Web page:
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Consumer spending falls just 0.2 percent despite fuel plunge

Consumer spending in the US fell for a second straight month in January, declining 0.2 percent. But since it was driven by a big drop in gas prices, the decline should prove to be a positive for the economy, analysts say. 

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    A shopper pays for produce at a Farmers Market in downtown Los Angeles. Consumer spending, which accounts for 70 percent of economic activity, slid just 0.2 percent in January, the Commerce Department reported on Monday, March 2, 2015.
    Richard Vogel/AP/File
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Consumer spending fell for a second consecutive month in January, weakness that was expected to be temporary. Income rose, reflecting strong job gains during the month.

Consumer spending declined 0.2 percent in January following a 0.3 percent drop in December, the Commerce Department reported Monday. Economists had expected a dip, reflecting a big drop in gas prices during the month. That decline should prove to be a positive for the economy, giving consumers more money to spend on other goods.

"The January data on personal income and spending were modestly softer than our expectation in nominal terms, but after adjusting for inflation, we view them as indicating that households are still receiving a boost from falling energy prices," Barclays Research economist Michael Gapen wrote in an e-mailed analysis. "We expect the support for income and spending from lower energy prices to continue to dissipate in the months ahead."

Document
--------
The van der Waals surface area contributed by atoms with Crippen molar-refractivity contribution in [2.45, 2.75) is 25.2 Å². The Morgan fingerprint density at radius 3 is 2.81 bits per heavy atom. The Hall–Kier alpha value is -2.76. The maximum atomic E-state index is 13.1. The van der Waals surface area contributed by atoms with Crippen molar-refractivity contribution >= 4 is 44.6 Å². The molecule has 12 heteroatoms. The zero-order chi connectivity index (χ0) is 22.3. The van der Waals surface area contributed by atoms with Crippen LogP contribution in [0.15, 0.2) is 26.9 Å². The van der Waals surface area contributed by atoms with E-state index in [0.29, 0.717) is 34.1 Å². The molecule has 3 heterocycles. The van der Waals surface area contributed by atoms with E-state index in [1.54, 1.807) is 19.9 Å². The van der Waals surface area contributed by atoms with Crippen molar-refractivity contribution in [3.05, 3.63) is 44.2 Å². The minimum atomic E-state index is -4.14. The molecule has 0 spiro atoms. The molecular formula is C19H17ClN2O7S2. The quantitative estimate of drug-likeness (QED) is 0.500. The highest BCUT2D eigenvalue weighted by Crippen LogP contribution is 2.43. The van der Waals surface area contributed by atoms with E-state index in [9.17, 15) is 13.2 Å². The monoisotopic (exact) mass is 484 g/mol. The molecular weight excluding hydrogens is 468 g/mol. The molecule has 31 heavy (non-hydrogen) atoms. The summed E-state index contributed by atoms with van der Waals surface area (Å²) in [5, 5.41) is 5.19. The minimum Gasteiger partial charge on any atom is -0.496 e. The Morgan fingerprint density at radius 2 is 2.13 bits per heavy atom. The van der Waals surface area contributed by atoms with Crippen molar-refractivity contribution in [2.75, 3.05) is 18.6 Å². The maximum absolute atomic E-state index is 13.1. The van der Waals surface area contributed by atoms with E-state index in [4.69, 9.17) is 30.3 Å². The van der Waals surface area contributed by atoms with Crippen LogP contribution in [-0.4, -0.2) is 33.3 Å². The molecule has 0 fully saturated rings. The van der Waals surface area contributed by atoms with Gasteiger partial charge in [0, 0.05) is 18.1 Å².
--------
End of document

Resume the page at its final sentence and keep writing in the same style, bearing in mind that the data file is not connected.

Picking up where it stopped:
Income grew 0.3 percent in January as wages and salaries increased a strong $42.4 billion. Analysts expect that solid job gains and low unemployment will bolster consumer spending and lift economic growth this year to what they predict will be the fastest pace in a decade.

Consumer spending, after removing the impact of price changes, actually rose a solid 0.3 percent in January and after-tax income, after removing inflation, was up 0.9 percent. Paul Ashworth, chief U.S. economist at Capital Economics, said the surge in inflation-adjusted income showed the support households will be getting from falling energy prices.

"Even though households didn't take full advantage of their savings on gasoline in January, they still have a lot of scope to increase real consumption in the first half of the year," Ashworth said.

The combination of falling spending and rising income translated into an increase in the personal saving rate, which climbed to 5.5 percent of after-tax income, up from 5 percent in December and the highest level since late 2012.

The January report is the first look at consumer spending for the first quarter of this year. Economists examine consumer spending closely since it accounts for 70 percent of economic activity.

The government last week revised its estimate for overall economic growth as measured by the gross domestic product to a slower pace of 2.2 percent in the October-December quarter, down from an initial estimate of 2.6 percent growth in the fourth quarter.

The downward revision reflected less spending by businesses to restock their inventories and a bigger trade deficit than initially estimated.Consumer spending remained strong during the fourth quarter, rising at an annual rate of 4.2 percent. That was the best showing since early 2006.

Economists expect the overall growth this year will top 3 percent, the best performance in a decade. That optimism is based on a belief that a stronger job market will boost incomes and that will in turn support solid gains in consumer spending.

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